In soccer, consider the results of a 2022 study involving 3,909 soccer players from 54 teams in 20 European countries from 2001 to 2022. Rather than decreasing, the researchers found that hamstring injuries doubled during this period and that during the last eight seasons, “hamstring injury rates have increased both in training and match play.”
In American football, why haven’t hamstring injuries decreased in the NFL over the past decade? On average, about two dozen NFL players are sidelined every week in-season due to hamstring injuries. For example, 43 football players were sidelined with hamstring injuries before the start of the 2019 season, and between the 2018 and 2019 seasons, about 25 athletes could not play each week due to hamstring injuries. This trend continues today; for example, Charniga discovered that during one week in October 2023, 48 NFL players were sidelined with hamstring injuries.
But It Works…or Does It?
Again, with all the glowing testimonies about the Nordic curl being able to bulletproof the hamstrings against injury, why are hamstring injuries so prevalent and increasing in some sports? If you need more convincing with “evidenced-based practice” arguments, here are five more variables to reconsider the value of the Nordic curl:
Gestalt is the theory that the sum of the parts is not as great as its organized whole, and in sports, gestalt may translate into “everything is connected.”The Nordic curl isolates one function of the hamstrings: knee flexion. This may be great if you’re a bodybuilder, but it’s not how the legs work in sprinting. Click To Tweet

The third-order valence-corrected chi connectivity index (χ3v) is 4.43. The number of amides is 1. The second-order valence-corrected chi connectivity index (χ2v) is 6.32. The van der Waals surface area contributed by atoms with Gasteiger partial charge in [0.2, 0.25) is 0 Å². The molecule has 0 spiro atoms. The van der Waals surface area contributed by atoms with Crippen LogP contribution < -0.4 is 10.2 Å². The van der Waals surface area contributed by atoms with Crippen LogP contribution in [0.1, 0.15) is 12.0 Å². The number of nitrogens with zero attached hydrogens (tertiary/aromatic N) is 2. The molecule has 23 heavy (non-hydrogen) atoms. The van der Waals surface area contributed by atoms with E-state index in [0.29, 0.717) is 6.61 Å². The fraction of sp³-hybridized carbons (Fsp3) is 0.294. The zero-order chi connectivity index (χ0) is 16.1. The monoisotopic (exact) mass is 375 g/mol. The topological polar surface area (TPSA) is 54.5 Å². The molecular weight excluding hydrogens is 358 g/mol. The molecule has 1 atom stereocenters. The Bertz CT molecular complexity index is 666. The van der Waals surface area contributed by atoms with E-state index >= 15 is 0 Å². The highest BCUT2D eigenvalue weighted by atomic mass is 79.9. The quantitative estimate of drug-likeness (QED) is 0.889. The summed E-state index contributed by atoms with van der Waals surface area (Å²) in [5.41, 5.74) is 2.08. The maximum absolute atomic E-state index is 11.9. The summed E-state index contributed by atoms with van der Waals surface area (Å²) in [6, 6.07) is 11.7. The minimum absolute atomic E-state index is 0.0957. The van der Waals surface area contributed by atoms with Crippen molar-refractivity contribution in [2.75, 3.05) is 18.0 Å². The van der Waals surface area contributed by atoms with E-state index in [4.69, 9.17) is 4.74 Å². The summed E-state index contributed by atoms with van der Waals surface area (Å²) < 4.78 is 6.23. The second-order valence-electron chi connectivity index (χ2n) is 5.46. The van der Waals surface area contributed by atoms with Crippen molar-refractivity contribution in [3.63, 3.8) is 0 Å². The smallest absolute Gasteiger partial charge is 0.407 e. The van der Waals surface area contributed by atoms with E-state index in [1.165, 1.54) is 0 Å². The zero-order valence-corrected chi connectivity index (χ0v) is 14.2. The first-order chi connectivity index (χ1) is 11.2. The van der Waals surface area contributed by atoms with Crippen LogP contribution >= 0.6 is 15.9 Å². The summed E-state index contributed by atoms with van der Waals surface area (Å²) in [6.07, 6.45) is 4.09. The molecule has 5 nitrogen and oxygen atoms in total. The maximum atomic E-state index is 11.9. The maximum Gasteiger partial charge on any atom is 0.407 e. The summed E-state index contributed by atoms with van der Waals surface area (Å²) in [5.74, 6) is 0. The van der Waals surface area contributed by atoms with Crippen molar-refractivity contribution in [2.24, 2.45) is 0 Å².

The Nordic curl isolates one function of the hamstrings: knee flexion. This may be great if you’re a bodybuilder, but it’s not how the legs work in sprinting. As confirmed by researchers in one 2018 Special Communication in Medicine and Science in Sports and Exercise, “Accordingly, the hamstrings are stretched at both the knee and the hip joints during sprinting, but they are only stretched at the knee joint during NHE.”
As with the leg extension that isolates knee extension, the rigid knee flexion motion is not duplicated in sports, as concluded by one research 2019 study on Australian Rules Football (ARF). “The [NHE] movement does not replicate what is needed in the real world for ARF” and should be “included in a hamstring injury prevention program in this code with caution.” I would add that the fixed nature of the exercise immobilizes the muscles of the ankle used in running and jumping.
2. Force Production
The Nordic curl is performed slowly, so even though muscle mass can be increased, the elastic properties of the connective tissues are not used to increase force production. The prolonged time under tension that occurs during the exercise changes the organization of the contractile components of muscle fibers (pennation angle), reducing a muscle’s ability to produce force quickly.